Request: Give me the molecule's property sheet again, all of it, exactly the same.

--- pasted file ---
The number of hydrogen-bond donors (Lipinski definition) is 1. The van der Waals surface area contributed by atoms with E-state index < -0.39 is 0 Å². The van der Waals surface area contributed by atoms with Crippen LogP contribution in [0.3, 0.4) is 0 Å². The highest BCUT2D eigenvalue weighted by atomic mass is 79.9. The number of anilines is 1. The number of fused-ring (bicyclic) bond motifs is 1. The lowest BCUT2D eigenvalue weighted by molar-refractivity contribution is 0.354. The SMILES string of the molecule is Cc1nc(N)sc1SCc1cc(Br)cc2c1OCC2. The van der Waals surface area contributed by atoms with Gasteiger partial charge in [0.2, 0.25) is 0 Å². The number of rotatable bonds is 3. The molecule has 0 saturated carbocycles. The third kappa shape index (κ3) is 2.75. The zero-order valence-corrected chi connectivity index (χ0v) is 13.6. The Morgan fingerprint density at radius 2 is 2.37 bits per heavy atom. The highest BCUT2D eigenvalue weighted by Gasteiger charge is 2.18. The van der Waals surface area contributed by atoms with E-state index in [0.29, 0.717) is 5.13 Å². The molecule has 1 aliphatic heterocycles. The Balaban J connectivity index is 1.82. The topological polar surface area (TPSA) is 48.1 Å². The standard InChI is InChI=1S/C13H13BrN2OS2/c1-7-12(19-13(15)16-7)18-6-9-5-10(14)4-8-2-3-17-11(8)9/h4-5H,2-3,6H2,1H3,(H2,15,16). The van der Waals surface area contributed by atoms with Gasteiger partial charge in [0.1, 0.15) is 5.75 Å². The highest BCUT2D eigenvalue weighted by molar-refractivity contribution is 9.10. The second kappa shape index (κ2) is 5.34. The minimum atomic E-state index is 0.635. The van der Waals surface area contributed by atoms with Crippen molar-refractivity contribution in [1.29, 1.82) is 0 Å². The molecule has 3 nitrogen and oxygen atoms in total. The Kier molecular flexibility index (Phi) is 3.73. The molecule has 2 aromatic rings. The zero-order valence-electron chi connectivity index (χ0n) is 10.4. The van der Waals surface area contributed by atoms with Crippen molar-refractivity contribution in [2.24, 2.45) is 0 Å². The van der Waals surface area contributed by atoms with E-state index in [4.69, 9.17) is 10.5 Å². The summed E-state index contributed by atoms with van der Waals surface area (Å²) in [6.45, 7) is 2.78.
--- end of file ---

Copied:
The number of hydrogen-bond donors (Lipinski definition) is 1. The van der Waals surface area contributed by atoms with E-state index < -0.39 is 0 Å². The van der Waals surface area contributed by atoms with Crippen LogP contribution in [0.3, 0.4) is 0 Å². The highest BCUT2D eigenvalue weighted by atomic mass is 79.9. The number of anilines is 1. The number of fused-ring (bicyclic) bond motifs is 1. The lowest BCUT2D eigenvalue weighted by molar-refractivity contribution is 0.354. The SMILES string of the molecule is Cc1nc(N)sc1SCc1cc(Br)cc2c1OCC2. The van der Waals surface area contributed by atoms with Gasteiger partial charge in [0.2, 0.25) is 0 Å². The number of rotatable bonds is 3. The molecule has 0 saturated carbocycles. The third kappa shape index (κ3) is 2.75. The zero-order valence-corrected chi connectivity index (χ0v) is 13.6. The Morgan fingerprint density at radius 2 is 2.37 bits per heavy atom. The highest BCUT2D eigenvalue weighted by Gasteiger charge is 2.18. The van der Waals surface area contributed by atoms with E-state index in [0.29, 0.717) is 5.13 Å². The molecule has 1 aliphatic heterocycles. The Balaban J connectivity index is 1.82. The topological polar surface area (TPSA) is 48.1 Å². The standard InChI is InChI=1S/C13H13BrN2OS2/c1-7-12(19-13(15)16-7)18-6-9-5-10(14)4-8-2-3-17-11(8)9/h4-5H,2-3,6H2,1H3,(H2,15,16). The van der Waals surface area contributed by atoms with Gasteiger partial charge in [0.1, 0.15) is 5.75 Å². The highest BCUT2D eigenvalue weighted by molar-refractivity contribution is 9.10. The second kappa shape index (κ2) is 5.34. The minimum atomic E-state index is 0.635. The van der Waals surface area contributed by atoms with Crippen molar-refractivity contribution in [1.29, 1.82) is 0 Å². The molecule has 3 nitrogen and oxygen atoms in total. The Kier molecular flexibility index (Phi) is 3.73. The molecule has 2 aromatic rings. The zero-order valence-electron chi connectivity index (χ0n) is 10.4. The van der Waals surface area contributed by atoms with Crippen molar-refractivity contribution in [2.24, 2.45) is 0 Å². The van der Waals surface area contributed by atoms with E-state index in [4.69, 9.17) is 10.5 Å². The summed E-state index contributed by atoms with van der Waals surface area (Å²) in [6.45, 7) is 2.78.